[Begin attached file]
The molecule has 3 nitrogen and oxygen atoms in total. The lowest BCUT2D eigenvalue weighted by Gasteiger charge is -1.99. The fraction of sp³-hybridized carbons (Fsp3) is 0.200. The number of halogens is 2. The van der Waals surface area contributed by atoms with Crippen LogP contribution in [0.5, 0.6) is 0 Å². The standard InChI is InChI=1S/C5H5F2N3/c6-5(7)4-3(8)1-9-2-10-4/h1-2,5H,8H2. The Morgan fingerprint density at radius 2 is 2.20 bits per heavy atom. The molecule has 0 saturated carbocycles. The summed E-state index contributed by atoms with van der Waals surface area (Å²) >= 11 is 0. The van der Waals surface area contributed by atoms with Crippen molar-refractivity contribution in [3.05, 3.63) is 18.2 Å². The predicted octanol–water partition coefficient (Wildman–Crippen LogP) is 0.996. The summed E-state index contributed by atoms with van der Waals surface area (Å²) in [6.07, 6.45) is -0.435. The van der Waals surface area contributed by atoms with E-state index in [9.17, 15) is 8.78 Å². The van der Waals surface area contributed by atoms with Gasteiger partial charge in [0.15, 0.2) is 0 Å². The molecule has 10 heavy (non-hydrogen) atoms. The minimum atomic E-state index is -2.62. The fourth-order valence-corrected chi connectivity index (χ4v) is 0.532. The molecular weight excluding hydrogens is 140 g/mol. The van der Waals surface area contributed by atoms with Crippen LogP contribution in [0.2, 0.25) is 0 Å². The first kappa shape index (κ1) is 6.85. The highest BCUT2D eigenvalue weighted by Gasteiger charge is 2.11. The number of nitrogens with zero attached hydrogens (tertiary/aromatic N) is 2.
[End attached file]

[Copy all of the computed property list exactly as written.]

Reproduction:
The molecule has 3 nitrogen and oxygen atoms in total. The lowest BCUT2D eigenvalue weighted by Gasteiger charge is -1.99. The fraction of sp³-hybridized carbons (Fsp3) is 0.200. The number of halogens is 2. The van der Waals surface area contributed by atoms with Crippen LogP contribution in [0.5, 0.6) is 0 Å². The standard InChI is InChI=1S/C5H5F2N3/c6-5(7)4-3(8)1-9-2-10-4/h1-2,5H,8H2. The Morgan fingerprint density at radius 2 is 2.20 bits per heavy atom. The molecule has 0 saturated carbocycles. The summed E-state index contributed by atoms with van der Waals surface area (Å²) >= 11 is 0. The van der Waals surface area contributed by atoms with Crippen molar-refractivity contribution in [3.05, 3.63) is 18.2 Å². The predicted octanol–water partition coefficient (Wildman–Crippen LogP) is 0.996. The summed E-state index contributed by atoms with van der Waals surface area (Å²) in [6.07, 6.45) is -0.435. The van der Waals surface area contributed by atoms with E-state index in [9.17, 15) is 8.78 Å². The van der Waals surface area contributed by atoms with Gasteiger partial charge in [0.15, 0.2) is 0 Å². The molecule has 10 heavy (non-hydrogen) atoms. The minimum atomic E-state index is -2.62. The fourth-order valence-corrected chi connectivity index (χ4v) is 0.532. The molecular weight excluding hydrogens is 140 g/mol. The van der Waals surface area contributed by atoms with Crippen LogP contribution in [0.2, 0.25) is 0 Å². The first kappa shape index (κ1) is 6.85. The highest BCUT2D eigenvalue weighted by Gasteiger charge is 2.11. The number of nitrogens with zero attached hydrogens (tertiary/aromatic N) is 2.